closed the fd.

Example 2:

C

// C program to illustrate close system Call
#include<stdio.h>
#include<fcntl.h>
int main()
{
    // assume that foo.txt is already created
    int fd1 = open("foo.txt", O_RDONLY, 0);
    close(fd1);
     
    // assume that baz.tzt is already created
    int fd2 = open("baz.txt", O_RDONLY, 0);
     
    printf("fd2 = % d\n", fd2);
    exit(0);
}

                    


Output

fd2 = 3

Here, In this code first open() returns 3 because when the main process is created, then fd 0, 1, 2 are already taken by stdin, stdout, and stderr. So the first unused file descriptor is 3 in the file descriptor table. After that in close() system call is free it these 3 file descriptors and then set 3 file descriptors as null. So when we called the second open(), then the first unused fd is also 3. So, the output of this program is 3.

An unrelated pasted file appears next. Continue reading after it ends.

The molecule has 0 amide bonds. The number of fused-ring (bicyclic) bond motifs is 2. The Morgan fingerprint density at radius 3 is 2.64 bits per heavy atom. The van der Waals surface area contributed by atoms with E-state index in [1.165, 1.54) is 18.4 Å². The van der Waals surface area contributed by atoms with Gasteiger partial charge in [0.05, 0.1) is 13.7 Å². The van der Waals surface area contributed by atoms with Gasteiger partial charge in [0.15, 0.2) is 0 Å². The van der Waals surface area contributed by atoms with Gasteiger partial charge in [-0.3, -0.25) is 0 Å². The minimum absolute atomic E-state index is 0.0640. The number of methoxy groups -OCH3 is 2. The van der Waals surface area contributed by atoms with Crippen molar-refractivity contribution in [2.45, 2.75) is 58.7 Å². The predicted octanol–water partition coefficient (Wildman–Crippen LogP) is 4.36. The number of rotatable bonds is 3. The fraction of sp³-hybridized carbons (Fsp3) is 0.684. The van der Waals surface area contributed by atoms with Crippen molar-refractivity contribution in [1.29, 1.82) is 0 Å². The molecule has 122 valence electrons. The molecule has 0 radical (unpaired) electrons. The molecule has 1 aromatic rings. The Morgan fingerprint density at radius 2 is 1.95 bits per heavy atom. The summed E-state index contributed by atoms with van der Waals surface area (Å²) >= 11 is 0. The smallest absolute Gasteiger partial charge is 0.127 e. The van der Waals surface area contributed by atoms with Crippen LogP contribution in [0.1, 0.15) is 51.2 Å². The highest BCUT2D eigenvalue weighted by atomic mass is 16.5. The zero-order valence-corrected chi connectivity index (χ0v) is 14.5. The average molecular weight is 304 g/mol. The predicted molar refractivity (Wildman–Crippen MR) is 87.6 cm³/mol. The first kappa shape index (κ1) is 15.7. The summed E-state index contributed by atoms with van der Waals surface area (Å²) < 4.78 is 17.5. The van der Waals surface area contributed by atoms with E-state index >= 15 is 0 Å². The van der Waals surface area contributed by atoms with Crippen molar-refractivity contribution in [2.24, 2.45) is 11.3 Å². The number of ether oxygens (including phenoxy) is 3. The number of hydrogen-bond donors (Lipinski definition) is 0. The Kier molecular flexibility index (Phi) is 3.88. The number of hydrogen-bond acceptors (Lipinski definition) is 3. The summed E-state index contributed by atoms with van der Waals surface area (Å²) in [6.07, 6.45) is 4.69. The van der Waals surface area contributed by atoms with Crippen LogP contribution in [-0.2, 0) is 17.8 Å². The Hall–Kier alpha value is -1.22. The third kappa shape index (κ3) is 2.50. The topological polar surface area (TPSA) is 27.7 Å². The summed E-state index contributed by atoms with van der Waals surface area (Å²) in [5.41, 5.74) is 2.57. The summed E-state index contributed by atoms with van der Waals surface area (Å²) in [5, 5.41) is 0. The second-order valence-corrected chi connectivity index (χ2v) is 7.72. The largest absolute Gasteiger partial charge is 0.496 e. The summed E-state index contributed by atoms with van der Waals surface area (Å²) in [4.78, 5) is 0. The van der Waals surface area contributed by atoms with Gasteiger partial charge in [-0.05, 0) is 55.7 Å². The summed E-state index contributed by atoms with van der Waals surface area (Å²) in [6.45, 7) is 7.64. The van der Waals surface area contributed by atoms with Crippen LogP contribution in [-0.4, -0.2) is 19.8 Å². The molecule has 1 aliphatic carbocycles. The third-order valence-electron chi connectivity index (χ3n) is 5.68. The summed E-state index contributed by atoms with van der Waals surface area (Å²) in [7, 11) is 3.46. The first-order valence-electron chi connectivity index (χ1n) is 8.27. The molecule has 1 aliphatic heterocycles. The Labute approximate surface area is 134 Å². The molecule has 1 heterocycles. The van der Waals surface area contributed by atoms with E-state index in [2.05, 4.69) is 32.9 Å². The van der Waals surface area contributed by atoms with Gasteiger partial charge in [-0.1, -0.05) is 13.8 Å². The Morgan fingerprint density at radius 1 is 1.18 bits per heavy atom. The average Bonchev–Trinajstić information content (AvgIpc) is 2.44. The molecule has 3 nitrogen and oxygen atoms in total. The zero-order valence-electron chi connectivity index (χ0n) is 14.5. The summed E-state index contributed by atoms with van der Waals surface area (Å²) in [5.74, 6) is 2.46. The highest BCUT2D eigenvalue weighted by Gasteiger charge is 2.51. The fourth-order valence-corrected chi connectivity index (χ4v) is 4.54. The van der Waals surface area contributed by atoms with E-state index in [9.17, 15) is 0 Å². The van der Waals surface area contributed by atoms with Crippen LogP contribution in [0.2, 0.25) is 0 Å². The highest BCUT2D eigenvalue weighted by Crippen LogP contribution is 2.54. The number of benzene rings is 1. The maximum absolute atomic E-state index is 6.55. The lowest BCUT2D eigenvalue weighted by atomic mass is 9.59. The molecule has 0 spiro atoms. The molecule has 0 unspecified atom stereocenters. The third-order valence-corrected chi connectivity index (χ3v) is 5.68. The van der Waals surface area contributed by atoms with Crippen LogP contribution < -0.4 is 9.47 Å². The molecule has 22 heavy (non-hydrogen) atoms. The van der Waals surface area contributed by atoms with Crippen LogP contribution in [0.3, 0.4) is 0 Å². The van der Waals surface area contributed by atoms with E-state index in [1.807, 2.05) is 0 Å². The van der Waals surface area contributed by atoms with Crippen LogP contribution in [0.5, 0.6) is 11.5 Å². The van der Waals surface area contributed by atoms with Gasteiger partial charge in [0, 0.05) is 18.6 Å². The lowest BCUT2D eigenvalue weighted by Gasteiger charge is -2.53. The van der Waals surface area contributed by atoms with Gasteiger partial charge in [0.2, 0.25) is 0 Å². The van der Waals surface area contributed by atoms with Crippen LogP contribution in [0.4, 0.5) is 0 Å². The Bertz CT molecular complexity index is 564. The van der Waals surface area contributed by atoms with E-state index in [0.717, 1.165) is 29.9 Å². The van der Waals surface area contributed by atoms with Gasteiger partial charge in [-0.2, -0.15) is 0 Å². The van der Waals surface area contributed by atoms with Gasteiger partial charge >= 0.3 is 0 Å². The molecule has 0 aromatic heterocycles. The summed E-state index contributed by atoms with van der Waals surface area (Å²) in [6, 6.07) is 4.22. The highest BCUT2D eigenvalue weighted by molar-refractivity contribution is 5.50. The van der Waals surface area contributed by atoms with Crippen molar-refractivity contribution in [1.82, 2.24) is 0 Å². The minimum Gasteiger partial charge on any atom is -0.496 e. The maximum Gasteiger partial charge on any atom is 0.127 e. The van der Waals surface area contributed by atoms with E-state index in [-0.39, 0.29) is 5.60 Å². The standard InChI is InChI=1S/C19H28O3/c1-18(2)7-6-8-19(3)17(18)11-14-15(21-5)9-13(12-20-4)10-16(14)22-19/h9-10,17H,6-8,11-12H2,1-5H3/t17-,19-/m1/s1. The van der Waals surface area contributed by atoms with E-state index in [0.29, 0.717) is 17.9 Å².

4. C read

From the file indicated by the file descriptor fd, the read() function reads the specified amount of bytes cnt of input into the memory area indicated by buf. A successful read() updates the access time for the file. The read() function is also defined inside the <unistd.h> header file.

Syntax of read() in C

size_t read (int fd, void* buf, size_t cnt);

Parameters

  • fd: file descriptor of the file from which data is to be read.
  • buf: buffer to read data from
  • cnt: length of the buffer

Return Value

  • return Number of bytes read on success
  • return 0 on reaching the end of file
  • return -1 on error
  • return -1 on signal interrupt

Important Points